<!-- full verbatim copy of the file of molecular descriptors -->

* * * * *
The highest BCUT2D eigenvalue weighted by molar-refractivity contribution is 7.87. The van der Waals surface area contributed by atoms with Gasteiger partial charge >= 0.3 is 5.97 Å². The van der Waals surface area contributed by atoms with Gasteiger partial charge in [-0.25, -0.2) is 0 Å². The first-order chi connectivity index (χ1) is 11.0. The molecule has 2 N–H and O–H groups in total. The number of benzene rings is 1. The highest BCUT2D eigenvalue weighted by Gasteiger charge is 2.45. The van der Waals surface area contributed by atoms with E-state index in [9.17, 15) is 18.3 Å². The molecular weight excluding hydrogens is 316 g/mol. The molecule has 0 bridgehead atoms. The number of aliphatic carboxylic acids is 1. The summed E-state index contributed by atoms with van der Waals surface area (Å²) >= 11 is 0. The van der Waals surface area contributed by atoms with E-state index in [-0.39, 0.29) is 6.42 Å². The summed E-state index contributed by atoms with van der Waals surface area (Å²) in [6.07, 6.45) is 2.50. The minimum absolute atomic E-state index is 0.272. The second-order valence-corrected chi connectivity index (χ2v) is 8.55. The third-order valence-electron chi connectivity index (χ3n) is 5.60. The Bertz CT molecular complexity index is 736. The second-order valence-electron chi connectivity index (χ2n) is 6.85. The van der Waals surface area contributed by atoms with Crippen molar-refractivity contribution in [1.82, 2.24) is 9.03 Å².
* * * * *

The highest BCUT2D eigenvalue weighted by molar-refractivity contribution is 7.87. The van der Waals surface area contributed by atoms with Gasteiger partial charge >= 0.3 is 5.97 Å². The van der Waals surface area contributed by atoms with Gasteiger partial charge in [-0.25, -0.2) is 0 Å². The first-order chi connectivity index (χ1) is 11.0. The molecule has 2 N–H and O–H groups in total. The number of benzene rings is 1. The highest BCUT2D eigenvalue weighted by Gasteiger charge is 2.45. The van der Waals surface area contributed by atoms with E-state index in [9.17, 15) is 18.3 Å². The molecular weight excluding hydrogens is 316 g/mol. The molecule has 0 bridgehead atoms. The number of aliphatic carboxylic acids is 1. The summed E-state index contributed by atoms with van der Waals surface area (Å²) >= 11 is 0. The van der Waals surface area contributed by atoms with E-state index in [-0.39, 0.29) is 6.42 Å². The summed E-state index contributed by atoms with van der Waals surface area (Å²) in [6.07, 6.45) is 2.50. The minimum absolute atomic E-state index is 0.272. The second-order valence-corrected chi connectivity index (χ2v) is 8.55. The third-order valence-electron chi connectivity index (χ3n) is 5.60. The Bertz CT molecular complexity index is 736. The second-order valence-electron chi connectivity index (χ2n) is 6.85. The van der Waals surface area contributed by atoms with Crippen molar-refractivity contribution in [1.82, 2.24) is 9.03 Å².